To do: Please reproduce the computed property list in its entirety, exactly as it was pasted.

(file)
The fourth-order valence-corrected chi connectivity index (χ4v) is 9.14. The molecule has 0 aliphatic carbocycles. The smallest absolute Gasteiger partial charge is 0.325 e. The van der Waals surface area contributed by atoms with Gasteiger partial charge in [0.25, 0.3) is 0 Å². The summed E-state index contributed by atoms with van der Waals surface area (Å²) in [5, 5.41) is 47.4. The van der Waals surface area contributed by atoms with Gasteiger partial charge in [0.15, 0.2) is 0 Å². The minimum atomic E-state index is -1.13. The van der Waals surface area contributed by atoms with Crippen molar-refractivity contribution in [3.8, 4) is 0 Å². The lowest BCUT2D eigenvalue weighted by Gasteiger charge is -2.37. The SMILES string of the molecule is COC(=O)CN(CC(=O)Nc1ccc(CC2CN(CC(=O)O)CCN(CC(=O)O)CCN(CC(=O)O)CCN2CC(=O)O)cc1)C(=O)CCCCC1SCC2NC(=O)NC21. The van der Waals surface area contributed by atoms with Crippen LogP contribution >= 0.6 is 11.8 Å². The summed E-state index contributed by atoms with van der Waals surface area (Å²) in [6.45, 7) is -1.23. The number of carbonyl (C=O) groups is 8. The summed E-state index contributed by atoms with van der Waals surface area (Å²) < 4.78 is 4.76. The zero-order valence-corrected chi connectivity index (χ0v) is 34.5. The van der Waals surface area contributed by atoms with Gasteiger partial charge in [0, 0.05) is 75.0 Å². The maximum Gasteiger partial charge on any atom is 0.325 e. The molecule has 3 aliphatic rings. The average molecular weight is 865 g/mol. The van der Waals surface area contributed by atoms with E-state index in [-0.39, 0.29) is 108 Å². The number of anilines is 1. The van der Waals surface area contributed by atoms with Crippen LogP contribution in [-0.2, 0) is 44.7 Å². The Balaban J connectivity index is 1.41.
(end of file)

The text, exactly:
The fourth-order valence-corrected chi connectivity index (χ4v) is 9.14. The molecule has 0 aliphatic carbocycles. The smallest absolute Gasteiger partial charge is 0.325 e. The van der Waals surface area contributed by atoms with Gasteiger partial charge in [0.25, 0.3) is 0 Å². The summed E-state index contributed by atoms with van der Waals surface area (Å²) in [5, 5.41) is 47.4. The van der Waals surface area contributed by atoms with Gasteiger partial charge in [0.15, 0.2) is 0 Å². The minimum atomic E-state index is -1.13. The van der Waals surface area contributed by atoms with Crippen molar-refractivity contribution in [3.8, 4) is 0 Å². The lowest BCUT2D eigenvalue weighted by Gasteiger charge is -2.37. The SMILES string of the molecule is COC(=O)CN(CC(=O)Nc1ccc(CC2CN(CC(=O)O)CCN(CC(=O)O)CCN(CC(=O)O)CCN2CC(=O)O)cc1)C(=O)CCCCC1SCC2NC(=O)NC21. The van der Waals surface area contributed by atoms with Crippen LogP contribution >= 0.6 is 11.8 Å². The summed E-state index contributed by atoms with van der Waals surface area (Å²) in [6.45, 7) is -1.23. The number of carbonyl (C=O) groups is 8. The summed E-state index contributed by atoms with van der Waals surface area (Å²) < 4.78 is 4.76. The zero-order valence-corrected chi connectivity index (χ0v) is 34.5. The van der Waals surface area contributed by atoms with Gasteiger partial charge in [0, 0.05) is 75.0 Å². The maximum Gasteiger partial charge on any atom is 0.325 e. The molecule has 3 aliphatic rings. The average molecular weight is 865 g/mol. The van der Waals surface area contributed by atoms with E-state index in [-0.39, 0.29) is 108 Å². The number of anilines is 1. The van der Waals surface area contributed by atoms with Crippen LogP contribution in [-0.2, 0) is 44.7 Å². The Balaban J connectivity index is 1.41.